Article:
Ukrainian manufacturers of finished commodities have virtually no access to the Chinese domestic market. Instead, from the Middle Kingdom only since the crisis of 2008–2009, from which our economy, and especially industry, still cannot recover, $ 60.8 billion of goods have been imported to Ukraine. Since then, we have been exporting mainly $ 22.5 billion of raw materials there and the total trade deficit with China in 2009 – the first half of 2019 reached $ 38.3 billion.

The situation is similar, albeit on a smaller scale, with other APRs (Japan, Korea, Taiwan, Vietnam, Philippines, and Thailand). Until recently (and some others still have), they have pursued a policy of rigid economic nationalism and restricted access to their domestic markets for finished goods from other countries in order to support and protect their own producers. Meanwhile, Ukraine has remained virtually defenseless against the influx of finished goods from the high-yielding and dynamic industries of these countries while supplying them mainly raw materials, and what is more in much less quantities. As a result, it has a chronic multiple trade deficit with these countries, which among other things limits the concentration of domestic financial resources for the development of the Ukrainian economy. For example, imports of goods from Japan in 2018 ($ 737.4 million) exceeded our exports ($ 231.9 million) by more than three times. The same ratio is observed in trade with Vietnam ($ 414.6 million in imports versus $ 132 million in sales of Ukrainian goods to this country) or Taiwan ($ 252 million versus $ 68.8 million). Imports of goods from Korea ($ 436.6 million) also exceeded shipments of our goods to it ($ 327.4 million) by more than $ 100 million.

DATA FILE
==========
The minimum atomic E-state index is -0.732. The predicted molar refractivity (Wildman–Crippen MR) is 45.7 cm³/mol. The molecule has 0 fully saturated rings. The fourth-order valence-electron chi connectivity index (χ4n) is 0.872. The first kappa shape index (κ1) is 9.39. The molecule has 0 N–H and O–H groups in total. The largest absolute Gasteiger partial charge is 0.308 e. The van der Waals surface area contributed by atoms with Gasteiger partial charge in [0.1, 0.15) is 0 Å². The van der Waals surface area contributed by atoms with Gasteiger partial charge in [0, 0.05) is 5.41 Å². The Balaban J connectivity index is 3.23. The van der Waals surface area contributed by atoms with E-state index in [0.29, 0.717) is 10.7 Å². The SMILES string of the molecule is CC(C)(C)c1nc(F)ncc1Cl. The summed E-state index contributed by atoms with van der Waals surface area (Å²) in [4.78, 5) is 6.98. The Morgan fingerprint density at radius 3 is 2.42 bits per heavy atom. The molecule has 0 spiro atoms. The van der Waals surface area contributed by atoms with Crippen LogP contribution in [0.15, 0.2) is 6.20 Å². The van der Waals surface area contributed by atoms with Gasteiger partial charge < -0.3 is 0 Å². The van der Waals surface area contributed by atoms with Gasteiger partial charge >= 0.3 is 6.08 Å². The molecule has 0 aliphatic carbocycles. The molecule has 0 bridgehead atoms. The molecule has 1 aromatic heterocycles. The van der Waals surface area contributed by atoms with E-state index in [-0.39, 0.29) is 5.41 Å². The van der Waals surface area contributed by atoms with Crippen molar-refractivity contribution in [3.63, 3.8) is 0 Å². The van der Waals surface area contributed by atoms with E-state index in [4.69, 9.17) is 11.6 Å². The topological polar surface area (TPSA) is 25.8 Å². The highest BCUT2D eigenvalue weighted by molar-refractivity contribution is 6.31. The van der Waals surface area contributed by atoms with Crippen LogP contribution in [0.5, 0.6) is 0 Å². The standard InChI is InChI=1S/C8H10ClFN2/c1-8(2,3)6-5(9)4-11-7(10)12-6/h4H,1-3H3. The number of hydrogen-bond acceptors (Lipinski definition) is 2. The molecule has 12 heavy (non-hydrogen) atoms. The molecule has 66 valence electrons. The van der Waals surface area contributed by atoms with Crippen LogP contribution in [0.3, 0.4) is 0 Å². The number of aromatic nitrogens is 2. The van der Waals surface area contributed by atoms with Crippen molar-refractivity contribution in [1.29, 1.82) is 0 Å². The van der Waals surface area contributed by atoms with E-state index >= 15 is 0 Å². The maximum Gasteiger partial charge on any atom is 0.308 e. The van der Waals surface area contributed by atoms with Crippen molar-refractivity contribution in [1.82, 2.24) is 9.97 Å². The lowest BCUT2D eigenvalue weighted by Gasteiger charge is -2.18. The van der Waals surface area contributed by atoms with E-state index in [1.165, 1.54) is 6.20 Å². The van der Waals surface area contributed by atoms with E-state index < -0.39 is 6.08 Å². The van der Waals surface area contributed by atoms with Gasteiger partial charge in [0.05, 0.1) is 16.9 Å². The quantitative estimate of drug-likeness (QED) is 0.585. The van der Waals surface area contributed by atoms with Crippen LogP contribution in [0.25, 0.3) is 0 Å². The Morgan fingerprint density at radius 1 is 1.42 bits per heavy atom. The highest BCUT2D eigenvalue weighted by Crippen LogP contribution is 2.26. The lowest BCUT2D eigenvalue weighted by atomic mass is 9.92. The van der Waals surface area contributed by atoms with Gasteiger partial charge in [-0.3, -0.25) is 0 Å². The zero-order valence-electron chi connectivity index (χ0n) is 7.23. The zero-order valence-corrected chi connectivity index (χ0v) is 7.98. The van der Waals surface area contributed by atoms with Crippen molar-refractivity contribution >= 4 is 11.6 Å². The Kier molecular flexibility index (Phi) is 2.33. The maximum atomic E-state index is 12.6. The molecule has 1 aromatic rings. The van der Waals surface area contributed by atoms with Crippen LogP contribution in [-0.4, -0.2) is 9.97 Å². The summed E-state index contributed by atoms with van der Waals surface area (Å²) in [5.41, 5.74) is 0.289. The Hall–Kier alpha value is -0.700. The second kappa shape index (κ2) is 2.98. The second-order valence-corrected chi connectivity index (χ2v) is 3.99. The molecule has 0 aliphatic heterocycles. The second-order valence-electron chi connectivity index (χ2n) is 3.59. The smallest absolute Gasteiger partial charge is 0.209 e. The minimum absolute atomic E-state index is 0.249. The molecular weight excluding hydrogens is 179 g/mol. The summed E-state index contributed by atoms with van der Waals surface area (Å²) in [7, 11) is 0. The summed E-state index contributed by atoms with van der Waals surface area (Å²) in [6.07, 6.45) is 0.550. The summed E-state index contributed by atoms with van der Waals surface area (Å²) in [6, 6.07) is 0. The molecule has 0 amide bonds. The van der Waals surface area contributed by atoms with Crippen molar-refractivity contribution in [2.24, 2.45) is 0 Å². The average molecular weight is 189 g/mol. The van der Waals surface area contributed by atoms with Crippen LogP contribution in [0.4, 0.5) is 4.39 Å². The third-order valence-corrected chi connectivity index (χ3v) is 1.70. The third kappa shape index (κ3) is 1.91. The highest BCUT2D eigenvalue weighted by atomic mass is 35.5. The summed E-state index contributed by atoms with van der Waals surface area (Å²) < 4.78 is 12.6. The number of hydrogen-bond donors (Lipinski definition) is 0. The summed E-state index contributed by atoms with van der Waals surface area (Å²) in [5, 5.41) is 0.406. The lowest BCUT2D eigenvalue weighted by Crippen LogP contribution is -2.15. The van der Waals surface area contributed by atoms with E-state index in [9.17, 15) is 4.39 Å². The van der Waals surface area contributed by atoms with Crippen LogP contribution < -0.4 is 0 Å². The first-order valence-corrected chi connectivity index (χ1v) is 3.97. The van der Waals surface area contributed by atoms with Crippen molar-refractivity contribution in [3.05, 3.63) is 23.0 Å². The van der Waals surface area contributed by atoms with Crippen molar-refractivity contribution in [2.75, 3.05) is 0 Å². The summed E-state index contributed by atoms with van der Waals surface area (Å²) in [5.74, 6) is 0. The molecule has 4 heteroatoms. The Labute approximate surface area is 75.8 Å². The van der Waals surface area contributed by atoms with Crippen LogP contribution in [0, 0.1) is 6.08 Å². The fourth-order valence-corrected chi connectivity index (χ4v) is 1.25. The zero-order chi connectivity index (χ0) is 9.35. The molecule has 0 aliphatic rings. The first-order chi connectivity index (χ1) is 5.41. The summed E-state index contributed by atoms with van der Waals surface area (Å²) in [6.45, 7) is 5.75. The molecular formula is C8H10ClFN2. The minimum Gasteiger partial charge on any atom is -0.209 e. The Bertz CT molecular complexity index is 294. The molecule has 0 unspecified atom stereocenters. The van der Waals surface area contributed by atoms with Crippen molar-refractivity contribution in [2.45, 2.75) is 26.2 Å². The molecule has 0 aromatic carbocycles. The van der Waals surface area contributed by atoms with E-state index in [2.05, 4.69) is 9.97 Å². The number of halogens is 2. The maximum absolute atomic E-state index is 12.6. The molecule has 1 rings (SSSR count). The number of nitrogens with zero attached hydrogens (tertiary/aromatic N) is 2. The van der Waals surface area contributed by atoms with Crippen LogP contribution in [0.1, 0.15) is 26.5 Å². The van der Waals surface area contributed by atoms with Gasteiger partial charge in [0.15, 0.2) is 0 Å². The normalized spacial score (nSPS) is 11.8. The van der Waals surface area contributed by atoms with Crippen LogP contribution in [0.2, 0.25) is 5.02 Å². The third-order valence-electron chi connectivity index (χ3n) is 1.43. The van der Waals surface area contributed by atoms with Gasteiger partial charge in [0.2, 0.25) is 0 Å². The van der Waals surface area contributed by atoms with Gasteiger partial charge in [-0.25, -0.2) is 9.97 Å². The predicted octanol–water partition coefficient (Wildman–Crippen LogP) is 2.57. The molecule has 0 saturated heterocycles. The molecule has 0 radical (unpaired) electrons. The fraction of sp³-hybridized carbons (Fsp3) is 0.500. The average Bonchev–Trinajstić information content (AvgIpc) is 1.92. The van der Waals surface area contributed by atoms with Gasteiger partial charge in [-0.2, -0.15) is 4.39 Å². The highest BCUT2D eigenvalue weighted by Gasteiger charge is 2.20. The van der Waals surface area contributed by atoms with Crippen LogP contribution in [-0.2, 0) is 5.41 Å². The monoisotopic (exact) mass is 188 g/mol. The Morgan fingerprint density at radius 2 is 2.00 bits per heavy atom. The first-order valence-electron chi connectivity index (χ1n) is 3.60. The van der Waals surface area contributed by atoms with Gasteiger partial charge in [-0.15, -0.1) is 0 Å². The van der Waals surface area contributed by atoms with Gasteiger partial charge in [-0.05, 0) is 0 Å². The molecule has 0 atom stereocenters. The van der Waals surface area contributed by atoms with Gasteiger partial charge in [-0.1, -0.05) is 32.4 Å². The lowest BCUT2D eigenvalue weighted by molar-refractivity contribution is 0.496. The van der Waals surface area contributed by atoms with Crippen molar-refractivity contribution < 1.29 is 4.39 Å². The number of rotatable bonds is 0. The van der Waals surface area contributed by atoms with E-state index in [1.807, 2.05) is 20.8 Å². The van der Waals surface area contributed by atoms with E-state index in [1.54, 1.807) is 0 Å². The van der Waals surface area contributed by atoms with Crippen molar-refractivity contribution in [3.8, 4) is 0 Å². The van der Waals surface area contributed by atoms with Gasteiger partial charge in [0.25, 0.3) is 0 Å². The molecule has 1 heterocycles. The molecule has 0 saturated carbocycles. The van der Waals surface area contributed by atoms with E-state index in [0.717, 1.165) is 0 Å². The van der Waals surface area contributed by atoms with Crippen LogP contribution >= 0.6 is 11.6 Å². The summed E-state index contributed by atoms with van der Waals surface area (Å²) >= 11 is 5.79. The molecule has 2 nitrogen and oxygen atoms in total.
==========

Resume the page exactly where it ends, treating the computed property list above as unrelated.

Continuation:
However, it is not only the deficit but also the trade structure that gives Ukraine the role of a country specializing in sectors with lower added value and growth dynamics. Consequently, it preserves poverty and economic backwardness.

For example, imports to Ukraine from China, Japan, Korea, the Philippines, or Taiwan in 2018 by 98-100% consisted of manufactured goods. At the same time, 55% of Ukrainian exports to China are ore and grain; another 26% are sunflower oil and oilseed meal (a by-product of sunflower oil production). Machine building products accounted for only 10.2% (according to the latest data, almost twice less since the beginning of 2019). In the Ukrainian deliveries to the Philippines, the share of grain reaches 96%, while the import from this country to Ukraine by 98.5% consists of industrial products, including almost 90% from the field of mechanical engineering. Ukraine mainly supplied to Korea grain (53.6%), ore (23.2%) and raw wood (5.6%). Machine-building products accounted for only 2.6% of total deliveries, and metallurgical semi-finished products – 8%.